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Discoveries: 'The Snow Tourist' by Charlie English

Plus: 'On Thin Ice' by Richard Ellis and 'Little Fingers' by Filip Florian

November 22, 2009|By Susan Salter Reynolds

The Snow Tourist

A Search for the World's Purest, Deepest Snowfall

Charlie English

Counterpoint: 272 pp., $15.95 paper

Even my daughter, who has grown up in Los Angeles, feels a hankering for snow in November; the smell of it, the feel of it in the air before it falls, the color of a sky heavy with it. Charlie English grew up in northern England. A few weeks before his father killed himself, he gave Charlie and his brother "copies of a photograph of himself as a young man on skis in an Austrian resort, framed by a bank of spring snow." With this photo lodged in his memory, English begins a 'round-the-world odyssey in search of deep snow. He begins in Iqaluit, capital of Nunavut, where the average annual snowfall is 6 1/2 feet. He visits the Vermont town of Jericho, where the late Wilson Bentley, author of "Snow Crystals," the definitive visual catalog of the various wondrous forms snowflakes can take, lived. He goes to the Swiss Alps, learns about avalanches and studies snow in paintings throughout history (his favorite is Bruegel's "The Hunters in the Snow," a portrait not just of a snowy scene but of the coldest winter in the 16th century). In his childhood, English skied in Scotland, and he ends his journey in Aviemore in the Cairngorms. "We resemble those crystals," he writes of our relationship to snow. "Like them, we are made mostly of water. When we die, the water in us will find its way to the sea, where in time it will be lifted up by the sun, to fall again as snow."

On Thin Ice

The Changing World

of the Polar Bear

Richard Ellis

Knopf: 400 pp., $28.95

As the ice in the Arctic melts due to global warming, the world's population of polar bears has dropped to 22,000. Richard Ellis, who has written widely on animals in our cultural imagination and has painted them as well, begins with a look at polar bears in ancient Scandinavian texts, in expedition logs from the 1800s, in literature, mythology and art. The ice bear is fixed in our understanding of the implications of climate change; we envision cities submerged, glaciers calving and polar bears swimming until they drown, unable to find vestiges of their habitat (pack ice) or seals to eat. Ellis writes about the Inuit's relationship with the polar bear and the changes in the ecology of Greenland. Through his eyes, the ice bear becomes more than a sacrificial symbol; it becomes a vital part of the mental and physical landscape we inhabit. "I wanted to pay homage to a wild spirit," he writes in his explanation of the book's genesis, "and I wanted to correct the misconceptions that surrounded it. . . . The great bear, dominant over its environment as no other wild creature ever was before or since, now finds itself threatened by the careless and uncaring predator that has -- usually at the expense of the natural world -- become the only creature in history that can drive other species to extinction and modify the earth to suit his needs."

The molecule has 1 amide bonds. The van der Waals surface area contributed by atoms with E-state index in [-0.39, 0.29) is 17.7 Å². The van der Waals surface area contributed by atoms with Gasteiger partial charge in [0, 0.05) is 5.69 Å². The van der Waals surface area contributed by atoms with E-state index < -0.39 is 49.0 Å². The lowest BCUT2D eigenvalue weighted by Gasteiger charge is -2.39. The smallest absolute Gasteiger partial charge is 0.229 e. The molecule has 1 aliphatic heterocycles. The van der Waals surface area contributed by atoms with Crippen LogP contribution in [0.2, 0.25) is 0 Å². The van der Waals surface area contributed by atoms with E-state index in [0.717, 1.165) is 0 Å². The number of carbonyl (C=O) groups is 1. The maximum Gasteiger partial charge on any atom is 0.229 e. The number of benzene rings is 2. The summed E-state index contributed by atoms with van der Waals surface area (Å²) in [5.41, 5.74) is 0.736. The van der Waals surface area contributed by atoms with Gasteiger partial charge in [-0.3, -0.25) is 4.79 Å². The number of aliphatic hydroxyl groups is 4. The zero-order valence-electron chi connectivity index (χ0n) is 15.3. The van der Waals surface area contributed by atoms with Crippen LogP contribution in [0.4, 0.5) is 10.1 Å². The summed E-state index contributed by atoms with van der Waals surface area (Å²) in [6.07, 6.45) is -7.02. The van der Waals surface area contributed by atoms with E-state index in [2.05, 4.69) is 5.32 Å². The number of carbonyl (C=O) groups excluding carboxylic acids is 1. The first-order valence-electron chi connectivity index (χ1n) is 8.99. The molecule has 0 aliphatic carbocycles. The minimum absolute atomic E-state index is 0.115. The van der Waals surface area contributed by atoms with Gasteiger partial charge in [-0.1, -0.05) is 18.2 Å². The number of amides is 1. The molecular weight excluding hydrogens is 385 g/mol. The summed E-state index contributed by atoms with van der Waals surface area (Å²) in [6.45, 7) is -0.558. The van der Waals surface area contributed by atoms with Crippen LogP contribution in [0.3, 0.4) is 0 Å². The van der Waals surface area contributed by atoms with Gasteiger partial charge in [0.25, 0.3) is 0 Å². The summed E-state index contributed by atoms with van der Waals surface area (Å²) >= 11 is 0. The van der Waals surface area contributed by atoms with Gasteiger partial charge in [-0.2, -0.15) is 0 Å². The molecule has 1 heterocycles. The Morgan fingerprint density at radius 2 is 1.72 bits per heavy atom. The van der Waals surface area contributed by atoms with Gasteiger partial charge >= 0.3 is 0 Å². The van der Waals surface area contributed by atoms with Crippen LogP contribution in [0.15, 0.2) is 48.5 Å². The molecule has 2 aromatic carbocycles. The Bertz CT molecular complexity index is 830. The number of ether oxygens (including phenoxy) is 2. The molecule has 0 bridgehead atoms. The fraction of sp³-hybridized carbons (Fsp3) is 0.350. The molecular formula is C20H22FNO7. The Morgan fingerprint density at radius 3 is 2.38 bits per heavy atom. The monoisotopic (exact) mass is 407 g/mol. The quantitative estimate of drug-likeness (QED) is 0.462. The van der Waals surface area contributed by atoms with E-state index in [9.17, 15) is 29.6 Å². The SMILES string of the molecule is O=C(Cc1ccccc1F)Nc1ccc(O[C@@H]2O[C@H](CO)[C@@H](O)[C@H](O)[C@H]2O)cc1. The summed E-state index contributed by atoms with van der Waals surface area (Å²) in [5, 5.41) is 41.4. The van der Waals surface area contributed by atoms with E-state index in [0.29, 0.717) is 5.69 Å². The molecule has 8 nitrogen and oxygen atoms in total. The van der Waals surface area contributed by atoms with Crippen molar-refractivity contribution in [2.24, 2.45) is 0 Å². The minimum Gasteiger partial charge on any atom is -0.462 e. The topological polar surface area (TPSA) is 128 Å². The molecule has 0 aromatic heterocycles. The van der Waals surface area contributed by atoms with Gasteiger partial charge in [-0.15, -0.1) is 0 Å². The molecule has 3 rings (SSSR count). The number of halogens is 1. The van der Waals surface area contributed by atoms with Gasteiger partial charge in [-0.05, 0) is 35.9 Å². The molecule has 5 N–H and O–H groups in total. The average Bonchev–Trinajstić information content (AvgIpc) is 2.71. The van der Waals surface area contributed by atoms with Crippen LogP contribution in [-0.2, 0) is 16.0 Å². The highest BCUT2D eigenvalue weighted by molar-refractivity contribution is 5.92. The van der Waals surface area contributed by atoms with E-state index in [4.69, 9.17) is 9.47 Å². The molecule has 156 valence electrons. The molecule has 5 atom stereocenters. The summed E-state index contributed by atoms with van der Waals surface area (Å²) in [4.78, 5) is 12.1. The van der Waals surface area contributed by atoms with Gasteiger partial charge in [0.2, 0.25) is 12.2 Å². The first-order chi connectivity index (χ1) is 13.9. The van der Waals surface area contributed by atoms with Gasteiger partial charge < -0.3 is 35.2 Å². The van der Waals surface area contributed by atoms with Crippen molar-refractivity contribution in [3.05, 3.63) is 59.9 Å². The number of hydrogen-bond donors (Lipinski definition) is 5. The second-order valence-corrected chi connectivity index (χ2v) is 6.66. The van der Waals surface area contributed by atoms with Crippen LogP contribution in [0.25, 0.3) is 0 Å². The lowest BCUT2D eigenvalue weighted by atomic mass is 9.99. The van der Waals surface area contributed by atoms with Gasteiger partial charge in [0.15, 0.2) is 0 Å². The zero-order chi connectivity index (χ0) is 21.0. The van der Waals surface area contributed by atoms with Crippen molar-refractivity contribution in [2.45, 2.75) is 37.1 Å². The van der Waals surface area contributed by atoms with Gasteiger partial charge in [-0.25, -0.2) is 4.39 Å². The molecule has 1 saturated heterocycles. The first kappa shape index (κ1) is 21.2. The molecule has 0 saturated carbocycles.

Little Fingers

A Novel

Filip Florian, translated from the Romanian by Alistair Ian Blyth

Houghton Mifflin Harcourt: 202 pp., $24

Fingers are missing -- freshly severed fingers from a grisly, newly discovered mass grave in a Romanian village. Petty bureaucrats, magistrates, monks and archaeologists attempt to date the grave and solve the mystery of the missing fingers. One archaeologist sits on the veranda drinking marjoram tea and brandy and listening to his landlady's stories. There is factual evidence, and there is divination -- by cards and coffee grounds. Time passes in layers -- great sheets of collective and individual memories. Filip Florian lives in Bucharest. In this, his first novel, written in 2005, his writing is reminiscent of Poe and Dostoevsky -- we enter the mind of a madman and are not sure where reality begins and ends. The writing is deliciously foreign, even in translation: "The wind is chilly, and it has a taste, a taste of mulberries. The boat passes by a white poplar. Over the water hang scattered streaks of haze, whelps of mist. The boat leaves behind a row of dwarf willows. A bluish-black night, like ink!"

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